Friday, March 24, 2006

Virtualization in the Infrastructure space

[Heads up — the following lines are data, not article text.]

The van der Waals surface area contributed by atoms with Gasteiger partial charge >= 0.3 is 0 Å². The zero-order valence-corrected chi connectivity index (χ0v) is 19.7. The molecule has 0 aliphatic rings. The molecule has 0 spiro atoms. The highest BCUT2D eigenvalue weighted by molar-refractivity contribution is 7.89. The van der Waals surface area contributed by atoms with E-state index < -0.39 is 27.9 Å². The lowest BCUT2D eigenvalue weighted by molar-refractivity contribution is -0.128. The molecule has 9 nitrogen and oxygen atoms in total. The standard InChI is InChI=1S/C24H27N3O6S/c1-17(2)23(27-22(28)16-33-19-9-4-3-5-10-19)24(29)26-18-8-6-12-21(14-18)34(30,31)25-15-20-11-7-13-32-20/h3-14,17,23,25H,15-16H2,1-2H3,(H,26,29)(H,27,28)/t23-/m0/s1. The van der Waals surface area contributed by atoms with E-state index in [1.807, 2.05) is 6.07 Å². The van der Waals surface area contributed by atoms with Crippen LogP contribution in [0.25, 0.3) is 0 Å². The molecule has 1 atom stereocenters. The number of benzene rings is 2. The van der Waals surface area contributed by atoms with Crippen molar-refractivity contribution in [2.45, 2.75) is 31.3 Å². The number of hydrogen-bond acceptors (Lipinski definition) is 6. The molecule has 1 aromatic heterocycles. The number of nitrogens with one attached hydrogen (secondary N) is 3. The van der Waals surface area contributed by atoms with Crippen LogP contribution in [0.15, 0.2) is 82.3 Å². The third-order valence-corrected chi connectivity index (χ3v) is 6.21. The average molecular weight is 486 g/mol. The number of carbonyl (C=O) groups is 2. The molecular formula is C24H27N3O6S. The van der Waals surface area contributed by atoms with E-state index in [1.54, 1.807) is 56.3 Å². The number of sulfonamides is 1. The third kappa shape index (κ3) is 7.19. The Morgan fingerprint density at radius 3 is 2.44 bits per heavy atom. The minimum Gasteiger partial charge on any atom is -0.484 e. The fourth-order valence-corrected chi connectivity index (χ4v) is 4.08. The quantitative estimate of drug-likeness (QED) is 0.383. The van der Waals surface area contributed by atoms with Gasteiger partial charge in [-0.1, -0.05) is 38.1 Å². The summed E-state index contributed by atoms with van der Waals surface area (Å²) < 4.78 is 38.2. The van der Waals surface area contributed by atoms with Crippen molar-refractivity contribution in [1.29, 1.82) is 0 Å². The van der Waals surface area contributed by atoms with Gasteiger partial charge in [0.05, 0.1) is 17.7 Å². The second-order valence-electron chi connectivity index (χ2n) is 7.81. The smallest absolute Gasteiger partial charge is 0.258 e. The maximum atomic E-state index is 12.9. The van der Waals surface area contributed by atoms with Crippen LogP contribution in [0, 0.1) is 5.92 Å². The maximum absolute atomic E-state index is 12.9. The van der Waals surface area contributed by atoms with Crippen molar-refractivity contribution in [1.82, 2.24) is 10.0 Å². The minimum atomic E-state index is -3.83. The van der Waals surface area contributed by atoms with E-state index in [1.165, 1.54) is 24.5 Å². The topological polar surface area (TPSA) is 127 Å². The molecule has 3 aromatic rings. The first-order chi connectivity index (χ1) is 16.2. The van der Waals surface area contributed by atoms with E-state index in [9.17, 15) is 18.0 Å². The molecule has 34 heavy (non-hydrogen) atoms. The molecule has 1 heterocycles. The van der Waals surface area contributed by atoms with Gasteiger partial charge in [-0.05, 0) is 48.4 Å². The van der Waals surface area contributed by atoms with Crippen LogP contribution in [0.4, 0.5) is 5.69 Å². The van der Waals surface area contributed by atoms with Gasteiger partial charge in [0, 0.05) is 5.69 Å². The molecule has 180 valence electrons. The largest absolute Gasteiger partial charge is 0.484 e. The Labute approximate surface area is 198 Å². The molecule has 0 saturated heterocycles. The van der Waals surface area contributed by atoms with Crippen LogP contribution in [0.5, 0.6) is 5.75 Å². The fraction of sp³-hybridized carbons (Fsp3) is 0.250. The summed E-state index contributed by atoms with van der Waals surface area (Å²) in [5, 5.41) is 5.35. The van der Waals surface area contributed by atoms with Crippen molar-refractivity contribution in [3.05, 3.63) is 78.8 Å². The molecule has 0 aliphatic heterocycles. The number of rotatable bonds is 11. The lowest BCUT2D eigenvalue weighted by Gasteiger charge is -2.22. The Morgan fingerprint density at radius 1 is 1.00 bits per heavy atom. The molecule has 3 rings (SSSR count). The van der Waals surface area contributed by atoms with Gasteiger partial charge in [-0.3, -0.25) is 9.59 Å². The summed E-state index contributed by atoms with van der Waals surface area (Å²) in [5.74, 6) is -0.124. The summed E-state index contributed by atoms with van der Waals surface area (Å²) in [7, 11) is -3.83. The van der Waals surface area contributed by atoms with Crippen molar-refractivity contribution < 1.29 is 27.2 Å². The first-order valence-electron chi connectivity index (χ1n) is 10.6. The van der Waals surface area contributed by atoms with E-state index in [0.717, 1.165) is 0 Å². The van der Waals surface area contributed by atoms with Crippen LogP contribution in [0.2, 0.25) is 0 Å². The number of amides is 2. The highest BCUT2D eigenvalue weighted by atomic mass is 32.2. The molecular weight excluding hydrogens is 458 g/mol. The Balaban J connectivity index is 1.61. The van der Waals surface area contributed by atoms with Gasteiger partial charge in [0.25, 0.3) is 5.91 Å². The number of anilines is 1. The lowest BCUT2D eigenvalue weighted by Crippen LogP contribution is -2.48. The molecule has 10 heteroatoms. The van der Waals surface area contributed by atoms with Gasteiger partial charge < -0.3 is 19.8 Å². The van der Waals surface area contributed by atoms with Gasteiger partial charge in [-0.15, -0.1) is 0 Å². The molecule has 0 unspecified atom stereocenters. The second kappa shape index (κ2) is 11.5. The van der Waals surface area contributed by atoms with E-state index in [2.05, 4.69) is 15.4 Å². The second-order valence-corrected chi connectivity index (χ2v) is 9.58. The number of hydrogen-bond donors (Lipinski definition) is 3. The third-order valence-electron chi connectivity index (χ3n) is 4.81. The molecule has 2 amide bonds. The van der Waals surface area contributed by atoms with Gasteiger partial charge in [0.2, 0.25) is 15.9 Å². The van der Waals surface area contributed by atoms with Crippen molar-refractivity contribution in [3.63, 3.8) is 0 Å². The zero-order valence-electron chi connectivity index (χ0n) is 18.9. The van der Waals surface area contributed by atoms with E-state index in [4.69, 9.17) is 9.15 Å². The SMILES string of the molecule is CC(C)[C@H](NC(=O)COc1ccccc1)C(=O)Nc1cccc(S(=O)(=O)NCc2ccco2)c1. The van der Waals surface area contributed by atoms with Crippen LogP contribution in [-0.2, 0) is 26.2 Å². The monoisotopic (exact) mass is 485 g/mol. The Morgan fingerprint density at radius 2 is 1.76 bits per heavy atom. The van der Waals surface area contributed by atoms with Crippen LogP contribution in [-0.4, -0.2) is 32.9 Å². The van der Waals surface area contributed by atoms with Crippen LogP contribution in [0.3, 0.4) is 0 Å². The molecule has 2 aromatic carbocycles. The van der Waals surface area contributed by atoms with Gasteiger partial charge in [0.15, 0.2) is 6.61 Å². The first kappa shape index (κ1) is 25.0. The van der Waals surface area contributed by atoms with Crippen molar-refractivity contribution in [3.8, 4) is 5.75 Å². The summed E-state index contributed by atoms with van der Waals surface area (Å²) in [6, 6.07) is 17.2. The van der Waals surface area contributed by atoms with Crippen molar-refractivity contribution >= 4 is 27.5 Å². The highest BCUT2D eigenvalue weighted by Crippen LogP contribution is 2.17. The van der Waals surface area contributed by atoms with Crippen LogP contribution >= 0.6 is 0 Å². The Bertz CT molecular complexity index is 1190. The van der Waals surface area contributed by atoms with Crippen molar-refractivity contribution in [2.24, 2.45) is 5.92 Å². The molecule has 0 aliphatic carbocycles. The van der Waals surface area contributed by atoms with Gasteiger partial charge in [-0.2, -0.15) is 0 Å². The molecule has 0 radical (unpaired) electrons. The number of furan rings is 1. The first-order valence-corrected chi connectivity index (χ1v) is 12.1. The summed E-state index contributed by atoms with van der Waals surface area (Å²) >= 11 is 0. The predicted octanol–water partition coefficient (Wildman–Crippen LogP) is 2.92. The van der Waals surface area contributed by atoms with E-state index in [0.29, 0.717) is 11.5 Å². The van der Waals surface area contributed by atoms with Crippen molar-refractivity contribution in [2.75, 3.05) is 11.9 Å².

Virtualization has grown in popularity in line with the push by IBM, SUN and HP on each of their interpretations of "on-demand" computing. The increasing adoption of web-friendly technologies such as Apache, PHP and Java has only served to simplify the switch to this new world. In the enterprise arena there are still many barriers to switching. Legacy applications and the natural conservative approach to data center operations has tended to slow the transition. In many cases the adoption of virtualization technologies require fundamental changes in the budgeting for systems in the enterprise. It has been easier to budget and plan for an application to stand alone on it's own server. But the tide is changing. Incremental additions to systems and services will not provide the impetus for change. A step-change event is required. Such events are: Data Center capacity reaches a maximum or a company or data center relocation occurs. These step change events open up the whole architecture issue and provide an opportunity to re-engineer system platforms. The explosion of Web 2.0 applications and the demands for growth that this will place on these developer's web hosters will push the growth in blade technologies and other components of the virtualization revolution. Meanwhile I fully expect the large enterprises to take a softly-softly approach to virtualization. It will be applied in niche areas where budget pressures force the use of these solutions in order to balance performance, scalability and cost.

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